Sobeys will offer a similar bonus to be paid by the end of next month, according to its memo. The chain will also accelerate plans for an employee discount program, which was initially planned to be in place by May 2021. It will now begin in the fall.

Metro will also pay its full-time employees an additional $200 bonus and part-time workers $100 by July 2, according to spokesperson Gregoire.

Walmart added a few incentives, said Grachnik, including ongoing, free access to tele-health care professionals and three new days for additional employee discounts.

 

 


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Quebec government announces incentive for essential retail employees

Unknown-3In an effort to encourage retail employees to continue working, Quebec is offering an incentive for those in essential services, such as convenience, gas and grocery, which amounts to $100 a week for full-time and part-time workers.

The benefit, which will be paid out retroactively from March 15 for a maximum of 16 weeks, applies only to workers receiving gross wages of $550 or less per week and earning an annual amount between $5,000 and $28,600 for 2020.

The $890-million incentive program targets about 600,000 low-income earners and is designed to ensure that they receive a wage that exceeds what the Canada Emergency Response Benefit (CERB) would provide.

Workers will receive the taxable incentive, which amounts to about $1,600 over four months, in addition to their wages.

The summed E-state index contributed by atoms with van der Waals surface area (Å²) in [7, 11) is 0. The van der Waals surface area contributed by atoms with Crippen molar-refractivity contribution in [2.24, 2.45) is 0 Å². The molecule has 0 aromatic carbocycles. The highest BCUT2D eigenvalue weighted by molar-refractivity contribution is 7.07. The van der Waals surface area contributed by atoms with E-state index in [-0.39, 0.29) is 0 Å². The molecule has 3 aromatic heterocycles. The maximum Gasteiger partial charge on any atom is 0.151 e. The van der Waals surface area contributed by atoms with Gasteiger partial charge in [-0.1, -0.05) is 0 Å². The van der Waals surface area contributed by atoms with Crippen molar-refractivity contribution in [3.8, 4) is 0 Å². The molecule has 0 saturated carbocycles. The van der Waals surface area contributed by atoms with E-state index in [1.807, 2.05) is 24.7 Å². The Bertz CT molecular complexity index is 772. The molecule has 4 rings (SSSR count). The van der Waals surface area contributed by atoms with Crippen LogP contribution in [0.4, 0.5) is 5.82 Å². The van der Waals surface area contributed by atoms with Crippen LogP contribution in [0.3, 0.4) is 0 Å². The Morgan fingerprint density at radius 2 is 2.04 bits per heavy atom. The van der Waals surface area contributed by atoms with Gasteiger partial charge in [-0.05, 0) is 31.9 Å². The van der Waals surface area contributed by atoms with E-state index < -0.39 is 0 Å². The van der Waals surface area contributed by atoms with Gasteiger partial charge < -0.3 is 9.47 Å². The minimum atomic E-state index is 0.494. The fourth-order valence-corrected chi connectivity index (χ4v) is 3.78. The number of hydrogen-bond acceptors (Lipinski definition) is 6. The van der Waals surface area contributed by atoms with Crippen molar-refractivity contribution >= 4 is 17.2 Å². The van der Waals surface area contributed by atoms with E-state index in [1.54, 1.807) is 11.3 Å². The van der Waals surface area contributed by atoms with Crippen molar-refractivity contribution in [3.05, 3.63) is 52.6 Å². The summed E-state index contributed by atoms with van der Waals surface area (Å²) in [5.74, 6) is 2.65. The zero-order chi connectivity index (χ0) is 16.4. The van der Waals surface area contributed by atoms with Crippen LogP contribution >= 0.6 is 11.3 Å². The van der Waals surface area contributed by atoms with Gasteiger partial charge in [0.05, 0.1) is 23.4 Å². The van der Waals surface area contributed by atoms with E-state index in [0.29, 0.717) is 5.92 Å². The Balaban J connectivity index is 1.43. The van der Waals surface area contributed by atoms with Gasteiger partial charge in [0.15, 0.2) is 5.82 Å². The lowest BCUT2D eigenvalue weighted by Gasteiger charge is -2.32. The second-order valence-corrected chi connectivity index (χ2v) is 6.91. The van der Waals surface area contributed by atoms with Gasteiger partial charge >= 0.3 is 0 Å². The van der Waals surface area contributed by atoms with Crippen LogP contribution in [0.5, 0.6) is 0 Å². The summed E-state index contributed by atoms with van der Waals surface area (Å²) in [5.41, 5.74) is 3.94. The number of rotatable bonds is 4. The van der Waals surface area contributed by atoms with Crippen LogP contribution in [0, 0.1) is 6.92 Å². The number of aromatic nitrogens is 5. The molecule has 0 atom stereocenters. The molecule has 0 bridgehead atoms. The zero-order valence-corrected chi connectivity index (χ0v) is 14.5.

“The health and safety of essential workers is our priority during this period of general mobilization,” says Jean Boulet, minister of labour, employment and social solidarity. “We want them to be able to perform their duties with complete peace of mind and to receive the appropriate remuneration.”

Workers can apply on the Revenue Québec website starting May 19th. Payments will be made via direct deposit or cheque starting May 27th.


Lines help enforce social distancing

Circle K stores introduce critical emergency measures

Couche-Tard LogoAs the COVID-19 pandemic continues to escalate, Alimentation Couche-Tard and its wholly owned subsidiary Circle K, are implementing critical emergency measures for the protection and support of the health and safety of its customers and employees around the globe.

In provinces and territories across Canada, c-stores remain open, serving communities.

New screens at cash.

New screens at cash.

Brian Hannasch, Couche-Tard president and CEO, said in a release: “I know these are stressful, difficult days as we see the effects of this global pandemic on our lives, workplaces, and neighbourhoods. As a company, we are deeply committed to being part of the solution for our customers and our employees. Our team members are working hard to create impactful measures to serve our communities, and I have never been prouder to be the leader of this company.”